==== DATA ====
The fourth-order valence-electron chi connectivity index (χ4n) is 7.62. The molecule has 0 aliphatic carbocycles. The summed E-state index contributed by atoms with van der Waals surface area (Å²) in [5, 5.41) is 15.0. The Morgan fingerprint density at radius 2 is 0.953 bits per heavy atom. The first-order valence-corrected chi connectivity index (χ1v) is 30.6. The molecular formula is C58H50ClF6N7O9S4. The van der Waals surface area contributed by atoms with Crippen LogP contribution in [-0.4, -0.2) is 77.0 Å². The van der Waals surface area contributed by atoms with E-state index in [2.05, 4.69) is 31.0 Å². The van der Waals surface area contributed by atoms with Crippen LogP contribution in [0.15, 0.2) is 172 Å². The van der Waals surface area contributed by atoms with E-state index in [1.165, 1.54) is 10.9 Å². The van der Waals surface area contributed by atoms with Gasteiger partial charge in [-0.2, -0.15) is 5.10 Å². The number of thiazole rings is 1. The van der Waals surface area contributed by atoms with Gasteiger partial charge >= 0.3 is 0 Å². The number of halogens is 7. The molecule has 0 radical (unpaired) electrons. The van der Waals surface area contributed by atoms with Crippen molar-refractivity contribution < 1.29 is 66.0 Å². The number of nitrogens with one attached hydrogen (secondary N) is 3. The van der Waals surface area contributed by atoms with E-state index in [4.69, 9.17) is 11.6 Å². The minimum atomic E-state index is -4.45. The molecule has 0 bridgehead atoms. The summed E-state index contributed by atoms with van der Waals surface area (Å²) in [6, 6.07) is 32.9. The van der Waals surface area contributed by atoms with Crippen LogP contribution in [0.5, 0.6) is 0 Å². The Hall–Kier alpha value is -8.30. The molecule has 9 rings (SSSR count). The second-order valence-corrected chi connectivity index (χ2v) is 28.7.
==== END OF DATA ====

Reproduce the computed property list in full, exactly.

The fourth-order valence-electron chi connectivity index (χ4n) is 7.62. The molecule has 0 aliphatic carbocycles. The summed E-state index contributed by atoms with van der Waals surface area (Å²) in [5, 5.41) is 15.0. The Morgan fingerprint density at radius 2 is 0.953 bits per heavy atom. The first-order valence-corrected chi connectivity index (χ1v) is 30.6. The molecular formula is C58H50ClF6N7O9S4. The van der Waals surface area contributed by atoms with Crippen LogP contribution in [-0.4, -0.2) is 77.0 Å². The van der Waals surface area contributed by atoms with E-state index in [2.05, 4.69) is 31.0 Å². The van der Waals surface area contributed by atoms with Crippen LogP contribution in [0.15, 0.2) is 172 Å². The van der Waals surface area contributed by atoms with E-state index in [1.165, 1.54) is 10.9 Å². The van der Waals surface area contributed by atoms with Gasteiger partial charge in [-0.2, -0.15) is 5.10 Å². The number of thiazole rings is 1. The van der Waals surface area contributed by atoms with Gasteiger partial charge >= 0.3 is 0 Å². The number of halogens is 7. The molecule has 0 radical (unpaired) electrons. The van der Waals surface area contributed by atoms with Crippen molar-refractivity contribution < 1.29 is 66.0 Å². The number of nitrogens with one attached hydrogen (secondary N) is 3. The van der Waals surface area contributed by atoms with E-state index in [4.69, 9.17) is 11.6 Å². The minimum atomic E-state index is -4.45. The molecule has 0 bridgehead atoms. The summed E-state index contributed by atoms with van der Waals surface area (Å²) in [6, 6.07) is 32.9. The van der Waals surface area contributed by atoms with Crippen LogP contribution in [0.5, 0.6) is 0 Å². The Hall–Kier alpha value is -8.30. The molecule has 9 rings (SSSR count). The second-order valence-corrected chi connectivity index (χ2v) is 28.7.